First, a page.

While scheduling social media posts recently I came across a great D&D meme inspired by Transformers: The Movie. I mean of course the 1986 animated film and not the Michael Bay series of movies. To each their own but for my two energon cubes the animated movie rocked then and still rocks now. I saw it in the theater when I as nine and every so often I’ll watch it again for fun and it still holds up. One of the best parts of the movie is the transformation of Megatron into Galvatron, an upgraded form bestowed by Unicron after the Deception leader was nearly destroyed in a deadly assault against their Autobot enemies. At this point in fifth edition Dungeons & Dragons there’s so many character options without even delving into third party stuff and it got me thinking what the villainous minion of Unicron might look like in 5E D&D terms. Curious? Here’s a hint.
Over at Nerdarchy the YouTube channel Nerdarchists Dave and Ted naturally explore the best magic items for rangers in fifth edition Dungeons & Dragons. Like previous discussions on top magic items for various character classes in 5E D&D this is an unusual topic because it’s rare for a character to choose magic items. There’s a few cases I can think of off the top of my head. In Adventurers League play items can be traded on a one-for-one basis for items with the same rarity at a cost of 15 downtime days unless they’re playing at the same table. Also games beginning beyond 1st level often allow for players to choose magic items, like in our own monthly fan one shots. Looking at 5E D&D magic items is difficult for an entirely different reason though. The best of anything is subjective if for no other reason than campaigns are as diverse as the people playing them. Once again I’m checking out the homebrew magic items at D&D Beyond to complement the video and leaning into this subjectivity. For each type of magic item (excluding potions and scrolls) I’ll consider the rating, views and adds for each kind and choose the one I think best serves a druid. Let’s get into it.
Salutations, nerds! Today I’m writing about traps and how they work in fifth edition Dungeons & Dragons. This is one of those things I don’t see in 5E D&D play as often as I used to and honestly it’s a bit of a shame. In this post I’m thinking about ways of incorporating traps into dungeons and instead of throwing a bunch of traps out for Dungeon Masters to use I’m going to break down what goes into a good one and how to make them satisfying for players. Ready? Let’s do this.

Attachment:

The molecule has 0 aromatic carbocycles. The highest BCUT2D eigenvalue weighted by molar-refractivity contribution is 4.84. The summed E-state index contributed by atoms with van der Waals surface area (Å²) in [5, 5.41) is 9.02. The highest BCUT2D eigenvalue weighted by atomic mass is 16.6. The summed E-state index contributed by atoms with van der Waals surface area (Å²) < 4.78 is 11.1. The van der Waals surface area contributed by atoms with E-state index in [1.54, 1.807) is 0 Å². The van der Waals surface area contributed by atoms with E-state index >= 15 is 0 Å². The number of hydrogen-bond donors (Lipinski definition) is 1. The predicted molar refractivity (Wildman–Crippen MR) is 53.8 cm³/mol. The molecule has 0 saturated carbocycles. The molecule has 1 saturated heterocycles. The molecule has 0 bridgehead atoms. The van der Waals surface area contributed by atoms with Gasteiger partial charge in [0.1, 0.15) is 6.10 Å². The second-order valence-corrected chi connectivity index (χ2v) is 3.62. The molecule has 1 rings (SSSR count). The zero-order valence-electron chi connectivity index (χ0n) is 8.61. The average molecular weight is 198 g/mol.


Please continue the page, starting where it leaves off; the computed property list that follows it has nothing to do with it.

Pack mentality is a hell of a drug. I always get a kick out of the chorus of cries whenever the fifth edition Dungeons & Dragons challenge rating system comes up. The most recent time made me realize I’ve been remiss all this time. The Nerdarchists made a video about it and just about every other YouTuber who talks about 5E D&D too. Social media conversations, in person conversations, blogs (even this one!) all weigh in mostly to chime in on how it confuses them, doesn’t work for them or provides impractical guidance to them. I’m in a sassy mood this weekend so I’ll summarize — they fail to understand the whole because they focus on one or a only a few parts. Let’s get into it.
Welcome once again to the weekly newsletter. This week’s topic is vaults, which we discussed in our weekly live chat. We hangout every Monday evening at 8 p.m. EST on Nerdarchy Live to talk about D&D, RPGs, gaming, life and whatever nerdy stuff comes up. Speaking of vaults in Wooden Dragon a very unusual magic item may just reveal clues to forgotten treasure vaults. Kobolds pilot a wooden dragon construct to terrorize travelers and exact a toll to pass. along with 54 other dynamic scenarios in Out of the Box. Find out more about it here. You can get the Nerdarchy Newsletter delivered to your inbox each week, along with updates and info on how to game with Nerdarchy plus snag a FREE GIFT by signing up here.